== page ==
Comic book fanatics are shocked and in some cases outraged that their beloved hero Peter Parker has died in "Spider-Man #700." Closet comic book readers are just now hearing the news.
Writer Dan Slott, who has written the majority of the last 100 issues, has reportedly received death threats for administering the coup de grace, according to Inquisitr.com.
The finale in the 50-year-old comic book series was released Wednesday and opens the door for a new superhero — not to be confused with the Spider-Man on Broadway or in the latest movie released in July.
"This is an epic turn," Slott told Inquistr.com. "Every now and then, you have to shake it up."
Spoiler alert: Geeky teenager Peter Parker, who in a 1962 issue famously heeded his uncle's advice that with great power comes great responsibility, gets himself killed by arch nemesis Doctor Octopus. The two undergo a mind swap. Parker gets stuck in Octopus' decaying body. However, Spider-Man's legacy lives on as Octopus realizes he can use his new Spidey powers for good rather than evil.
Naturally, the storyline leads to a new series, "Superior Spider-Man #1," which will hit stores Jan. 9. Diehard fans won't have to wait that long, though. Editor Stephen Wacker hid an augmented-reality execution on a page of the final issue where readers can find out the opening plot of the new series, USA Today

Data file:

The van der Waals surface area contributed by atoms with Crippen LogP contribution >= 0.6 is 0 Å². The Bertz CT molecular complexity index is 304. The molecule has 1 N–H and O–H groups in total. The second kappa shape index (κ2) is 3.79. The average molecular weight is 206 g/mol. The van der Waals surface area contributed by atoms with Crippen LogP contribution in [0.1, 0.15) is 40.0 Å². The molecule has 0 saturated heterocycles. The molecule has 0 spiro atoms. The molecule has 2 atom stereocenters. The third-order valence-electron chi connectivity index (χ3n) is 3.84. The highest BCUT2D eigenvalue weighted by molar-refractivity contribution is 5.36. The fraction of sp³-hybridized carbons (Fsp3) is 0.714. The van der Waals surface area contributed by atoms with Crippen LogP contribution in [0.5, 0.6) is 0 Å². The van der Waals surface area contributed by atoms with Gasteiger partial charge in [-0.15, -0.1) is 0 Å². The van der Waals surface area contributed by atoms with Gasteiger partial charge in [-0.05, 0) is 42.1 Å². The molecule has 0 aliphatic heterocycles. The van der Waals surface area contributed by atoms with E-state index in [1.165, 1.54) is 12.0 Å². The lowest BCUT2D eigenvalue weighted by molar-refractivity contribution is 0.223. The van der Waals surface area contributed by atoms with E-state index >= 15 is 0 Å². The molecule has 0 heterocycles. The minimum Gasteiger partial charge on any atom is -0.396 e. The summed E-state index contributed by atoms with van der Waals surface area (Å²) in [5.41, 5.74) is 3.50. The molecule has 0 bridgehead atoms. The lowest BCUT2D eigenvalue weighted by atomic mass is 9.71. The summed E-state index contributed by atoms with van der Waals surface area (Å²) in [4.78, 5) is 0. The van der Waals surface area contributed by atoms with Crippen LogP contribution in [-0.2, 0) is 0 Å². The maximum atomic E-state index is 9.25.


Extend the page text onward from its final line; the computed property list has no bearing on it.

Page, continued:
"This is Moriarty in the head of Sherlock. This is Prince John inside of Robin Hood. This is the greatest villain inside the body of the greatest hero and trying to do good," Slott told USA Today, "Gone are his days of villainy, but since it's Doc Ock and he has that ego, he's not going to try and just be Spider-Man, he's going to try to be the best Spider-Man ever."
Slott moves to the new series with rotating artists Ryan Stegman, Humberto Ramos, and Giuseppe Camuncoli.
Editor Stephen Wacker told USA Today that the book's tone will change as well.
"We want to do Spider-Man by way of Batman — a little creepier and darker."
Slott began dropping hints about the change in issue 600, when he revealed the Octopus had a year left to live after so many battles with Spider-Man.
Though many comic book fans are mourning the loss of Parker and are unsure of how the new series will play out, killing off a hero is nothing new in the world of comic books. In the 1990s, Dick Grayson took over for Bruce Wayne, and for a time, Bucky served as Captain America.
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